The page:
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Manalapan-Englishtown school board takes step toward referendum

With an eye toward two referendum questions that would propose new classroom
space and air conditioning at various school campuses, the Manalapan-Englishtown
Regional School District Board of Education has authorized an architect to begin the
process that could bring those proposals before voters in the two towns that
comprise the district.

On Feb. 6, board members voted to authorize the architectural firm of Fraytak Veisz
Hopkins Duthie, P.C., to provide pre-referendum design services, referendum,
construction and post-construction services in accordance with a proposal that was
submitted on Nov. 2.

According to a resolution the board passed, the pre-referendum design services to
be completed by the architect will be fully credited to the board toward a basic
service contract upon being engaged to provide full project services after a
successful referendum. Pre-construction/referendum planning, including all
reimbursable items, will be $12,500, according to the resolution.

In an interview on Feb. 8, Superintendent of Schools John J. Marciante Jr. said the
board is considering asking residents in Manalapan and Englishtown to approve the
construction of four kindergarten classrooms at the Lafayette Mills School and the
addition of four kindergarten classrooms at the John I. Dawes Early Learning Center.

He said a second referendum question would ask voters to approve the completion
of infrastructure work that would result in all of the district’s schools being fully air
conditioned. At this time, there is no estimate for the cost of the work the board
would like to undertake, according to the superintendent.

The district educates children in pre-kindergarten through eighth grade and has an
enrollment of 5,100 students.

Marciante said kindergarten enrollment has been increasing since the district
moved from a half-day program to a full-day program several years ago. One
kindergarten class has 23 pupils, and most of the classes have 21 or 22 pupils,
according to the superintendent.

Marciante said administrators would like to be able to offer kindergarten classes of
17 or 18 pupils. Kindergarten classes are held at the early learning center and at the
Taylor Mills, Clark Mills and Milford Brook schools.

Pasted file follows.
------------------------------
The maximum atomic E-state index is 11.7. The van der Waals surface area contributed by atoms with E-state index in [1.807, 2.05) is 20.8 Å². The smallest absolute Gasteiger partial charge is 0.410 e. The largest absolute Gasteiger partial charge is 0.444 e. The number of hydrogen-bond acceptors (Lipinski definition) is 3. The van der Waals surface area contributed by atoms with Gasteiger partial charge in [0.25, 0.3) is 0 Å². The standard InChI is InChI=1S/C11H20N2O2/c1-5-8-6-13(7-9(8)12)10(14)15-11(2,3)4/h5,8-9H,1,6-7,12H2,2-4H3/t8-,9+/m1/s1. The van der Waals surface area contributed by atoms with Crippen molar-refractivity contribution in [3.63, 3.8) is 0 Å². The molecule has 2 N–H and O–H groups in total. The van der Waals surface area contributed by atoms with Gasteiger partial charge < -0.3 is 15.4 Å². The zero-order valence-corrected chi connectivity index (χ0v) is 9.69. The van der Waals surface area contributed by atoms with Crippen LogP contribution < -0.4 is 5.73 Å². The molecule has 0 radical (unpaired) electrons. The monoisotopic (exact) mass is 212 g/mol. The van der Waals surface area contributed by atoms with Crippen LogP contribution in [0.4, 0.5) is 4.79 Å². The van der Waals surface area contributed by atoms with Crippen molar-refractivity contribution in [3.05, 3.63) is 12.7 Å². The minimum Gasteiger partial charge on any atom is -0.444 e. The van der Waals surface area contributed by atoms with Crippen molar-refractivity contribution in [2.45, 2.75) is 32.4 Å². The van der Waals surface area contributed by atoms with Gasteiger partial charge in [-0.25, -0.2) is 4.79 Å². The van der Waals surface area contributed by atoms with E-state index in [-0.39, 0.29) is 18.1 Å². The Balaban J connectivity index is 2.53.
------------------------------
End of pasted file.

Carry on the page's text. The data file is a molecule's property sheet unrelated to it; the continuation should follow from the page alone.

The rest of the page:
Children who live in the Lafayette Mills and Wemrock Brook School sending areas
attend kindergarten at the early learning center. The referendum, if approved,
would create kindergarten classrooms at Lafayette Mills and add kindergarten
classrooms at the early learning center, the superintendent said.

Regarding air conditioning, the Lafayette Mills, Clark Mills, Milford Brook, Taylor
Mills and Pine Brook schools are not fully air conditioned.

“It is the inequity of instruction, that is where the board is coming from,” Marciante
said. “The schools are the only place, other than when children are outside, where
they are in a non-air conditioned environment.”

He said there is a difference between children who are trying to learn in a
comfortable environment and children who are trying to learn in a building that is
not air conditioned. He said the issue for the school board is one of equity.

Marciante said board members are hoping to be able to place the referendum
questions on the November general election ballot. If that is not possible, the
questions could be placed before voters in a special election in December.

Any plans that are developed by the board’s architect will require approval from the
state Department of Education, and the department’s review schedule will dictate
when the questions can be placed on the ballot, he said.

The superintendent said he expects to present preliminary information regarding
the plans at PTA meetings in March. Additional information will be shared with the
community as the plans become more specific.

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